Giclee Printing and CMYK Information
In giclee printing, a common term used to describe the ink used is “CcMmYK”, which just appears to be a jumble of letters upon first glance. So what is CcMmYK? Let’s take a look. It is a six color printing process used in some inkjet printers optimized for photo printing. It extends the customary four color CMYK process, which stands for Cyan, Magenta, Yellow and Key (black), by adding light cyan (lower case c) and light magenta (lower case m). The light cyan and light magenta inks are essentially a washed out version of the cyan and magenta inks. Individually light cyan is often abbreviated to “Lc” and Light magenta is represented as “Lm.”
The most noticeable result of using light cyan and light magenta inks is the removal of a distinct and harsh halftoning dot appearance that appears in prints that use light shades of cyan or magenta on the pure CMYK ink configuration. Usually when printing a dark color the printer will saturate the area with colored ink dots, but will use fewer ink dots to create the effect of a light color. The result is hard to notice with Yellow since it is already very light, but individual cyan and magenta ink dots will stand out in a sparse pattern due to their darker color against a white background; the result is undesirable when it is noticed.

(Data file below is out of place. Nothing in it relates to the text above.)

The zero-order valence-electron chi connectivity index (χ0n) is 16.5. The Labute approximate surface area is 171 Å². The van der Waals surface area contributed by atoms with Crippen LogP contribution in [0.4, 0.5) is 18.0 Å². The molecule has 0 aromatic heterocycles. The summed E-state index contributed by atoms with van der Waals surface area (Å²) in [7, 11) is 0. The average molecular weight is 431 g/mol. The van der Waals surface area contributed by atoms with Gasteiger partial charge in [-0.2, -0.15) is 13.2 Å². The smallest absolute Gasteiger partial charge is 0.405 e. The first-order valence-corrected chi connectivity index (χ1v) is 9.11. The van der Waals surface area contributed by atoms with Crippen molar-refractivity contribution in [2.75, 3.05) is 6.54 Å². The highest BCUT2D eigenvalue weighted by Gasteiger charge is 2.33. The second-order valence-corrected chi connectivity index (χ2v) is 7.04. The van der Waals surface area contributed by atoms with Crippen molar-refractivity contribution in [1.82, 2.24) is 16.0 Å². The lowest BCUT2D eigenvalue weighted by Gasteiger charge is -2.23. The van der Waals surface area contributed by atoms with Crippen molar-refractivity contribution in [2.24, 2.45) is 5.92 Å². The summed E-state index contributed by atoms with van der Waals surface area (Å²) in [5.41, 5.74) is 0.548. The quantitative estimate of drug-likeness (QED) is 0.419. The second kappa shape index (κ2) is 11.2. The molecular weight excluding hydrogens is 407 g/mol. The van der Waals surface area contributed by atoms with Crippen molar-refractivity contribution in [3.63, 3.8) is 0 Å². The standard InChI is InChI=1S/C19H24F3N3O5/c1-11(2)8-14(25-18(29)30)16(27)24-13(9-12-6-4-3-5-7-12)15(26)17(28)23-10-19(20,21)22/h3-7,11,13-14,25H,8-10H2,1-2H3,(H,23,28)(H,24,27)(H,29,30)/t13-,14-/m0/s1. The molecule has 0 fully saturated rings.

By using light cyan or magenta, the printer can saturate areas that would typically use halftoning with these inks to remove the look of sparse magenta and cyan dots. The downside however is the printer needs approximately twice as much light cyan/magenta ink in areas to achieve the same saturation as pure cyan/magenta which can lead to excess ink usage. The end result however is significantly better for some photos.